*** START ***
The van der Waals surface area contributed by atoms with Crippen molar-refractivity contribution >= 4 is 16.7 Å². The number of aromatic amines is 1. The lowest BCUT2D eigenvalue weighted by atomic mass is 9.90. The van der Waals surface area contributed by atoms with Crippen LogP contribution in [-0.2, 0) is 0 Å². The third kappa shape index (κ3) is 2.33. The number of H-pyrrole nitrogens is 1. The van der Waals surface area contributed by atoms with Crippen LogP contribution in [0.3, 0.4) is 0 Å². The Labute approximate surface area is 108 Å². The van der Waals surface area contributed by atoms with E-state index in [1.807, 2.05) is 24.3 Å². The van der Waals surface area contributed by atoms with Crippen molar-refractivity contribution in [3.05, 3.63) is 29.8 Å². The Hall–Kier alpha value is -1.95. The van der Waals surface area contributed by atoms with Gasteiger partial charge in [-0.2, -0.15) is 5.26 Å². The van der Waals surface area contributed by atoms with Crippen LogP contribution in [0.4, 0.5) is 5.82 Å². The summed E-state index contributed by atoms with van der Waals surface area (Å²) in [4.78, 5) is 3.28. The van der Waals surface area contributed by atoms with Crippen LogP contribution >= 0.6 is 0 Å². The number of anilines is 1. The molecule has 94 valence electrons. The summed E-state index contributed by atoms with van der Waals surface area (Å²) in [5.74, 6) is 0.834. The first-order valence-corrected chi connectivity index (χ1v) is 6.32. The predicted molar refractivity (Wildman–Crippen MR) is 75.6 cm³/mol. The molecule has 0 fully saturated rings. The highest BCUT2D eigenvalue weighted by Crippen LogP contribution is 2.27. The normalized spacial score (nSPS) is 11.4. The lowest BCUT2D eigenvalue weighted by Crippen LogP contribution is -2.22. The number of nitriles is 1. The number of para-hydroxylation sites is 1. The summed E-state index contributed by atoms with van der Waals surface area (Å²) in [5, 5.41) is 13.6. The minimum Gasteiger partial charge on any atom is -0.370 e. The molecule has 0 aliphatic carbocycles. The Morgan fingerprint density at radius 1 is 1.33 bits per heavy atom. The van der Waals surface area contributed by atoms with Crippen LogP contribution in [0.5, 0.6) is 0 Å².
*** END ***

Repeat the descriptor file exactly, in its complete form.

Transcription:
The van der Waals surface area contributed by atoms with Crippen molar-refractivity contribution >= 4 is 16.7 Å². The number of aromatic amines is 1. The lowest BCUT2D eigenvalue weighted by atomic mass is 9.90. The van der Waals surface area contributed by atoms with Crippen LogP contribution in [-0.2, 0) is 0 Å². The third kappa shape index (κ3) is 2.33. The number of H-pyrrole nitrogens is 1. The van der Waals surface area contributed by atoms with Crippen LogP contribution in [0.3, 0.4) is 0 Å². The Labute approximate surface area is 108 Å². The van der Waals surface area contributed by atoms with E-state index in [1.807, 2.05) is 24.3 Å². The van der Waals surface area contributed by atoms with Crippen molar-refractivity contribution in [3.05, 3.63) is 29.8 Å². The Hall–Kier alpha value is -1.95. The van der Waals surface area contributed by atoms with Gasteiger partial charge in [-0.2, -0.15) is 5.26 Å². The van der Waals surface area contributed by atoms with Crippen LogP contribution in [0.4, 0.5) is 5.82 Å². The summed E-state index contributed by atoms with van der Waals surface area (Å²) in [4.78, 5) is 3.28. The van der Waals surface area contributed by atoms with Crippen LogP contribution >= 0.6 is 0 Å². The number of anilines is 1. The molecule has 94 valence electrons. The summed E-state index contributed by atoms with van der Waals surface area (Å²) in [5.74, 6) is 0.834. The first-order valence-corrected chi connectivity index (χ1v) is 6.32. The predicted molar refractivity (Wildman–Crippen MR) is 75.6 cm³/mol. The molecule has 0 fully saturated rings. The highest BCUT2D eigenvalue weighted by Crippen LogP contribution is 2.27. The normalized spacial score (nSPS) is 11.4. The lowest BCUT2D eigenvalue weighted by Crippen LogP contribution is -2.22. The number of nitriles is 1. The number of para-hydroxylation sites is 1. The summed E-state index contributed by atoms with van der Waals surface area (Å²) in [5, 5.41) is 13.6. The minimum Gasteiger partial charge on any atom is -0.370 e. The molecule has 0 aliphatic carbocycles. The Morgan fingerprint density at radius 1 is 1.33 bits per heavy atom. The van der Waals surface area contributed by atoms with Crippen LogP contribution in [0.5, 0.6) is 0 Å².